Adopting a way of working we call Agile.
We have been working this way for a while in small ways.
Now we would like to take it to the next level by integrating it into our organisational structure.
But what is Agile?
The Agile process begins with a User Story.
It goes something like this: “I (the user), wish to do (something)”.
Like, “I want to offer clients a bruto pension insurance policy connected with the existing net policy option.”
The User Story is taken up in the Product Backlog.
This is the queue of things we want to build, constantly re-arranged and prioritised.
The story comes with a Product Owner; in our case, generally, the Business, on behalf of the end-user.
Our system landscape is complex.
Too complex to manage in its entirety. So we break it down into smaller, stand-alone mini-systems we call “ecosystems”.
A small, closely-knit team is built around such an ecosystem.
This team is called a squad.
Squads are built to last, not just for a single project.
Squads own and execute change. They own the result of that change, the day-to-day, post-release run.
Each squad member has his or her own expertise - business, development, design, content, UX, testing, data.
The squad will take responsibility for the deliverable from concept to launch and is empowered to make deci-sions during the development process.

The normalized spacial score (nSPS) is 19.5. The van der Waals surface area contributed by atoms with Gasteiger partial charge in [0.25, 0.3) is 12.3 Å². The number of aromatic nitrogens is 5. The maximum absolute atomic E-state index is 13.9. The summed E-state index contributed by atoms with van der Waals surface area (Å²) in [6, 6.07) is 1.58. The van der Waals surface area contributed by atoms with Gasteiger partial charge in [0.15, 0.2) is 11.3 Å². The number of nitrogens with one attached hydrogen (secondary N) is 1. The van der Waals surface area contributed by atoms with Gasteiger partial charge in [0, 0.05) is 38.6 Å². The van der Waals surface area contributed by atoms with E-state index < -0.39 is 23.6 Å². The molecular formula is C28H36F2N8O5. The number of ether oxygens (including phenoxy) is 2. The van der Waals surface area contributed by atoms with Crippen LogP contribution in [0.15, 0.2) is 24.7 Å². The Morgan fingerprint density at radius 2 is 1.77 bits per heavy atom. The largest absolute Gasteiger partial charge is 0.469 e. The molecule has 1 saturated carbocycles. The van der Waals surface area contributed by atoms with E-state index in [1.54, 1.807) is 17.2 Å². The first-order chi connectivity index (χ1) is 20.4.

The squad meets at the start of every day for the morning standup.
The idea is to check in briefly to talk about what you accomplished yesterday.
What impediments stand in your way today.
This reduces the need for additional meetings.
Keeps the focus on the creative process.
A squad works alongside other squads, each working independently but sharing ideas, content and strategies.
Chapter groupings cut across squads. These are groups that share best practices, and that ensure that squads consistently meet our fiduciary duties towards our clients; testing, for example.
Squads and chapters work within a tribe.
The work is broken into small, manageable processes called sprints.
A sprint is a short period of time during which certain stories are completed, generally 20-30 days.
Stories are released when they are ready and fed into a continual moving Release Train.
If a certain story doesn’t make it on this release, it will make it onto the next one.